China's economic growth slows to 6.9%

China's economy grew 6.9% in the third quarter, the weakest rate since the global financial crisis.
The year-on-year growth rate is also below the government's 7% target.
Though slightly above expectations, the data is expected to raise pressure on policymakers to step up monetary policy to stem the slowdown.
China's economy has been hit by extreme stock market volatility over the summer and weak economic data, causing concern on markets around the world.
Most analysts were expecting growth figures of 6.8% for the July to September period.
The latest growth figure comes after a slew of disappointing data out of China. Earlier in the month, manufacturing data suggested the sector continued to contract for September.

Imports saw a sharp fall for the past month while inflation eased by more than expected, adding to fears of a rapid slowdown in the world's second largest economy.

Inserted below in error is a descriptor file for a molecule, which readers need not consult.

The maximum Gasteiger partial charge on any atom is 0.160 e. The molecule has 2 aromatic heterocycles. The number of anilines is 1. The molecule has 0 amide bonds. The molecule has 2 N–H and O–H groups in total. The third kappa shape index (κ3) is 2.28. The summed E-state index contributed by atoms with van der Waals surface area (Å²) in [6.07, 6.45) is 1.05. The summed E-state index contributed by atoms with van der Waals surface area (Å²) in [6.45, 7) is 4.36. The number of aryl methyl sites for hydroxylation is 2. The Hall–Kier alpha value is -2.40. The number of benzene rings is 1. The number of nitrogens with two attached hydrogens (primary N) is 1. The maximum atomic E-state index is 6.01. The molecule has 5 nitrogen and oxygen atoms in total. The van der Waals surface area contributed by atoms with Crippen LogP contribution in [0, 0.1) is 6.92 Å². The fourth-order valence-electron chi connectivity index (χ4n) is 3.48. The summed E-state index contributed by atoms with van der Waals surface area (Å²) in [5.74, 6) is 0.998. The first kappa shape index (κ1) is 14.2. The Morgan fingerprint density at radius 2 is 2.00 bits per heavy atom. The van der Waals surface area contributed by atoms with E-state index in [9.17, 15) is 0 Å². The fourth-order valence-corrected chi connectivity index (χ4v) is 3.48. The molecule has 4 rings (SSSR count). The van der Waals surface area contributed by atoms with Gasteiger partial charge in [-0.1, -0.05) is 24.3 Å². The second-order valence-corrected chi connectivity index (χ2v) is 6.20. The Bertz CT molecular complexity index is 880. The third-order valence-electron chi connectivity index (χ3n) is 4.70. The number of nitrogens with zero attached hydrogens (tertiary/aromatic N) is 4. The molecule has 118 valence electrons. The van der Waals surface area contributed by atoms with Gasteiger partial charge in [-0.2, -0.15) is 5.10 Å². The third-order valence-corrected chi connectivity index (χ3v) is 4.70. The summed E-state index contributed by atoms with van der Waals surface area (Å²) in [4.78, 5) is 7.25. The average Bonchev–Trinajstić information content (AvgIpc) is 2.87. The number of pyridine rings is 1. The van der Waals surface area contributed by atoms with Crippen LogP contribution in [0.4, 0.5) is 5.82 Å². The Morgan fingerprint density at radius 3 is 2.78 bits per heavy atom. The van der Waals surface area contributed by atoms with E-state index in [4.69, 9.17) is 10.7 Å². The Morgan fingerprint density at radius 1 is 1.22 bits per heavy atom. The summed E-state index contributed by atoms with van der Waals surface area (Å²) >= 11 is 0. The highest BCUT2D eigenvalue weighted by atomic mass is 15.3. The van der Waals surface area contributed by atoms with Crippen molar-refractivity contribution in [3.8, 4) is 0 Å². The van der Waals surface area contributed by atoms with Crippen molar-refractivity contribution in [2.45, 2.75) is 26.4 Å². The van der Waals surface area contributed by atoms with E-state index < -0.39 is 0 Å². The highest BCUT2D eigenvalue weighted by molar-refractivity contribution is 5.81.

'Upgrading the economy'
China has been attempting to shift from an export-led economy to a consumer and services-led one.
Beijing set an official growth target of "about 7%" for the overall year but Premier Li Keqiang said a lower growth rate was also acceptable, as long as enough new jobs were created.
"In order to restructure, the economy will face some downward pressure," Sheng Laiyun, a spokesman for the Chinese statistics agency, told reporters.
But despite a slowdown in the industrial sector, Mr Sheng said the services sector is expected to grow rapidly.
"All this indicates the restructuring and upgrading of the Chinese economy are going steadily."
However, analysts say the steep fall in imports suggests domestic demand is not as strong as the government would have hoped.